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Going places: WHS graduating senior to study engineering at Arizona State

Worthington High School senior Pedro Manzanarez was a three-sport athlete while taking concurrent enrollment and AP classes to earn college credit. He plans to study engineering at Arizona State University in Tempe this fall. (Julie Buntjer / The Globe)1 / 3
Worthington High School senior Pedro Manzanarez will graduate with honors next Friday in the 2018 WHS Commencement. (Julie Buntjer / The Globe)2 / 3
Worthington High School senior Pedro Manzanarez was a three-sport athlete while taking concurrent enrollment and AP classes to earn college credit. He plans to study engineering at Arizona State University in Tempe this fall. (Julie Buntjer / The Globe)3 / 3

WORTHINGTON — Pedro Manzanarez has attended school in three different states during the past 13 years, but Worthington High School is where’s he’s spent the past four years and it’s where he will graduate from next week.

A native of Arizona — and with both of his older brothers, Steve and Kevin, living in Phoenix — Pedro will attend Arizona State University in Tempe this fall.

“Two of my cousins go there already and they said it’s a really good place to go,” Pedro shared. “There’s a lot of programs you can do in school … and there’s a specific engineering campus that offers a lot of programs that I could use.”

Of course, one of the deciding factors was the scholarship the university offered Pedro — enough to cover more than half of his tuition each year, as long as he maintains a strong grade point average.

Pedro is considering majoring in civil engineering, but also has an interest in robotics and computer programming, particularly after taking a robotics class at WHS with Industrial Tech teacher John Singler earlier this year.

“We programmed robots to complete tasks and that was pretty fun,” Pedro said.

He also took other industrial tech classes with Singler, including Intro to CAD (Computer Aided Design).

“(Singler) said engineering would be good for me because I liked those classes,” Pedro said. “I don’t like being at a desk all day. I need to work with something with my hands so I’m not stuck doing the same thing every day.

“I like solving problems and figuring out what is wrong with something and trying to fix it,” he shared. Both of his brothers have similar talents — one is a welder, and the other fixes air conditioners and freezers.

Pedro isn’t sure yet what he’d like to do for his career, but his dream job would be to work for NASA.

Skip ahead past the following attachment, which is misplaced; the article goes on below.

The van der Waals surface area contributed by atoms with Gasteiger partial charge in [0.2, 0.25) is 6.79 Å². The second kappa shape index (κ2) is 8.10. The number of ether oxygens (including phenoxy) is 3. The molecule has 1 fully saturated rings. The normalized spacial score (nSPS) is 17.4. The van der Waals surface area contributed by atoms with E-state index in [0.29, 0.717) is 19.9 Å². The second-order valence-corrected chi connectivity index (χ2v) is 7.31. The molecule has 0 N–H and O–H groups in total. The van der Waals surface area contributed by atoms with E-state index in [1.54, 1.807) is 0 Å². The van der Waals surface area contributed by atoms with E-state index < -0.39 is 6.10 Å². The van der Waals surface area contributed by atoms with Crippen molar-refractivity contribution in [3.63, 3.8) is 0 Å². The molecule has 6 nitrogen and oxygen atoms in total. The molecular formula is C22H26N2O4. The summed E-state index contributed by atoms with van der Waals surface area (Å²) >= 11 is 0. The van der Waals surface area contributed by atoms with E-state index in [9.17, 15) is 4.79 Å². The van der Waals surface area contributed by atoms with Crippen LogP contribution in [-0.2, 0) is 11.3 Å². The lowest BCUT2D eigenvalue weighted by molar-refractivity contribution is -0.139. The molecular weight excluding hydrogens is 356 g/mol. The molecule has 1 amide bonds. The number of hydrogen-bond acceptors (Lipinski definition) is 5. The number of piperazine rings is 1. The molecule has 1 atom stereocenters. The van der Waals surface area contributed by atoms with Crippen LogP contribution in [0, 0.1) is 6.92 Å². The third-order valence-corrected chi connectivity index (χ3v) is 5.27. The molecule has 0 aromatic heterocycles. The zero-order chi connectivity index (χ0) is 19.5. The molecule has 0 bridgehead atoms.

“Working with spaceships and space exploration, that would be really nice; or just inventing stuff and making things better,” he said.

The WHS teachers Pedro said influenced him the most during the past four years here were Singler in industrial tech, Tucker Besel in physics, Gillian Singler in English and Doug Brands in math.

While all of Pedro’s classes have been in the high school, he did take some concurrent enrollment course work to earn college credit. He also took some advanced placement (AP) courses in U.S. history, physics, psychology, composition and biology. A high enough test score in those courses also results in college credit.

With the credits he’s earned, Pedro still anticipates taking four years to earn his bachelor’s degree — and perhaps longer if he wants to earn an advanced degree.

He credits his teachers and his parents for preparing him for the next stage in his life.

“My teachers gave us the materials to study and my parents pushed me to study it,” he said. “That’s what they’ve been telling me the last four years — that education is the No. 1 priority and I need to study if I want to get anywhere.”

Pedro will be the first in his family to pursue a four-year degree, and perhaps an example for his younger sister, Ruby, a seventh-grader at Worthington Middle School.

Pedro’s parents, Pedro and Amada Manzanarez, both hail from Sinaloa, Mexico, and graduated from high school in Arizona.

“That’s where they met,” Pedro said with a smile.

Bilingual in Spanish and English, Pedro decided to challenge himself by enrolling in German as a senior.

“It’s hard to learn another language,” he said, adding that his mom speaks mostly Spanish and his dad knows enough English to get by.

As Pedro learns German, his mom is learning English as a student in the West Learning Center’s Adult Basic Education program.

Pedro has enjoyed his time in Worthington, and said the people here are so much more friendlier than in other areas where he’s lived.

“Most people don’t judge,” he said. “They don’t judge how you look; they judge based on how you do.

“The first day I was here, I already made friends; I got invited into their group,” he added. “Everyone here is just friendly and open.”

While Pedro doesn’t know where life will take him after college, he said he wouldn’t mind returning to Worthington for his career.

“If … they offer something here, I’d love to move back here because this town is a nice community,” he said. “But, if I start working in Arizona, that won’t be bad either because I’ll be close to family. It just depends where that degree takes me.”

Pedro’s extracurricular activities at WHS included helping with the school musical as a freshman and sophomore, and then participating in football, basketball and track as a junior and senior.

Julie Buntjer

Julie Buntjer joined the Globe newsroom in December 2003, after working more than nine years for weekly newspapers. A native of Worthington, she has a bachelor's degree in agriculture journalism. Find more of her stories of farm life, family and various other tidbits at The Farm Bleat

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